Budget Baseline

Jul 1, 2024

Nadine Wong, a Morgan Stanley Private Wealth Advisor and a Global Sports and Entertainment Director, explains how to create a budget that works for you.

Hosted by Chris Evert




Hi, I'm Chris Evert.  Welcome to Episode 1 of What Moves You, an audio miniseries from Morgan Stanley in support of the WTA.

We're here to talk about some of the most common questions you have about money. Questions like the ones I had over the course of my career.

Everyone who plays the game has different experiences and different backgrounds.

But there are some things as players that we all have in common.

We just want to play. We just want to win. And we don't want and can't afford to have worries about finances interfering with our focus on the game.

In this set of episodes, we'll be discussing some of these questions with Morgan Stanley Financial Advisor, Nadine Wong.



Hi, I'm Nadine Wong. I'm a Morgan Stanley Private Wealth Advisor and a Global Sports and Entertainment Director. I specialize in serving the unique and complex needs of professional athletes and entertainers.



In this first episode, we look at one of the most basic elements of money in tennis. Let's face it, training to be a tennis player can get awfully expensive.

When you think about coaches, hitting partners, fitness experts, physios,  players need to know how to manage all of these expenses.

But the answer is not a glamorous one.





You have to make a budget.

You have to make a budget.

I love going to the US Open. The last time I was there, I noticed this great quote from Billie Jean King: "Pressure is a privilege." And that's great in the context of the game of tennis -- but of course you don't want any pressure when it comes to your finances. And that's where a budget comes in.

To some of you, this might seem obvious, but players at all stages benefit from feeling like they understand and are managing their finances responsibly.

Making a budget means different things depending on where you are in your career, and what kind of income you can rely on. If you’re early in your career, you may not know how much you’ll be earning, so where do you start?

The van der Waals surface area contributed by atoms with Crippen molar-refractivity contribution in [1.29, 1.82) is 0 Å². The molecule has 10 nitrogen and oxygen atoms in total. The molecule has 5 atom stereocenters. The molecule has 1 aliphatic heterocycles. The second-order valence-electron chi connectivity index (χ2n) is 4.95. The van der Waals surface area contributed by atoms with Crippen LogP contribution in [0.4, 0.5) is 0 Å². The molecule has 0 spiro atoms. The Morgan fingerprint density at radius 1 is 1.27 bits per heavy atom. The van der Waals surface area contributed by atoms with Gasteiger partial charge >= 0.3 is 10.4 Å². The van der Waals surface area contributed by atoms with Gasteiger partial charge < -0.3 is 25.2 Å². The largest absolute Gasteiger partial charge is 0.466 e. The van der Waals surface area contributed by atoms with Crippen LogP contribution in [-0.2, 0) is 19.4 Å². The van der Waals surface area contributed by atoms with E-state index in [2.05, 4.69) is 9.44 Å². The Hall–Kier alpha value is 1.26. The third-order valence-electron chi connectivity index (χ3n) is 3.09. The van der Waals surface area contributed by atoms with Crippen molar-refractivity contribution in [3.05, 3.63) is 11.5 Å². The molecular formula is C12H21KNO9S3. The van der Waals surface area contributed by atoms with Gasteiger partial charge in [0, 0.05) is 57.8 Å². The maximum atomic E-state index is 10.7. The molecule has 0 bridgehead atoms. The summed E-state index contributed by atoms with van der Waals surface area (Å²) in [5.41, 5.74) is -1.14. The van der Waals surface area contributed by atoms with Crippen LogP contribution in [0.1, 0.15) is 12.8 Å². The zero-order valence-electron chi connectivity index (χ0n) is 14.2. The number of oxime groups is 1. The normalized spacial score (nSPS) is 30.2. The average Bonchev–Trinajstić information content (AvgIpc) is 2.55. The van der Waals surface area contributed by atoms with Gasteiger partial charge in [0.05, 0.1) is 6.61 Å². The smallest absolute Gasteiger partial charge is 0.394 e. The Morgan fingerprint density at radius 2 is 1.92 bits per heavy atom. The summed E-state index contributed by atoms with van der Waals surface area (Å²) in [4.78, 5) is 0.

First, add up your expected income (anything you can count on) and what you already have in your checking and savings accounts. Are you expecting any non-tennis revenue? Include that as well.

At this point, you get a sense of what you have to spend, save and invest by deducting taxes - more on that in a future episode. The remaining amount is your take home pay.

Now, take a look at how you’re currently spending that money. Review bank account and credit card statements, plus any debt you’re carrying. Remember to account for what you purchased with cash as well.

Make a list of your fixed expenses for the year – like rent, car payments, coaching fees, insurance, travel to tournaments. These are your needs.

The rest of your expenses are WANTS or variable spending - the area you have the most control over.

By comparing your take-home pay with your current spending, you’ll quickly get a sense of how well you’re living within your means and now that you have a clearer financial picture, you can begin to make changes and plan your spending and saving monthly and annually. The budget helps you avoid money-related stress and focus on tennis. And as your career progresses, and your income and needs change, you’ll be able to adjust the budget to maximize your financial security and your future opportunities.



Making a budget isn't exactly glamorous, but it's an important step in achieving that stable financial baseline so you can just focus on your game and make sure any stress about money stays off the court.

Thanks for listening to What Moves You. I'm Chris Evert, and once you've got the basics of budgeting with some of the ideas you just heard, you're ready to start thinking about saving.

That's up next.

What’s the baseline to building financial empowerment as a professional tennis player? On this episode, find out how a budget can help you feel strong and focused on and off the court.


Being a professional tennis player means you can’t count on a regular paycheck. If you’re busy worrying about your expenses, and what you can and can’t afford, you can’t concentrate on your game. To seek success on the court and beyond you need to track expenses and set spending boundaries. Nadine Wong, a Morgan Stanley Private Wealth Advisor and a Global Sports and Entertainment Director, explains how to create a budget that works for you.

Listen to More

Check out more What Moves You audio episodes with Chris Evert, or listen to other Morgan Stanley podcasts.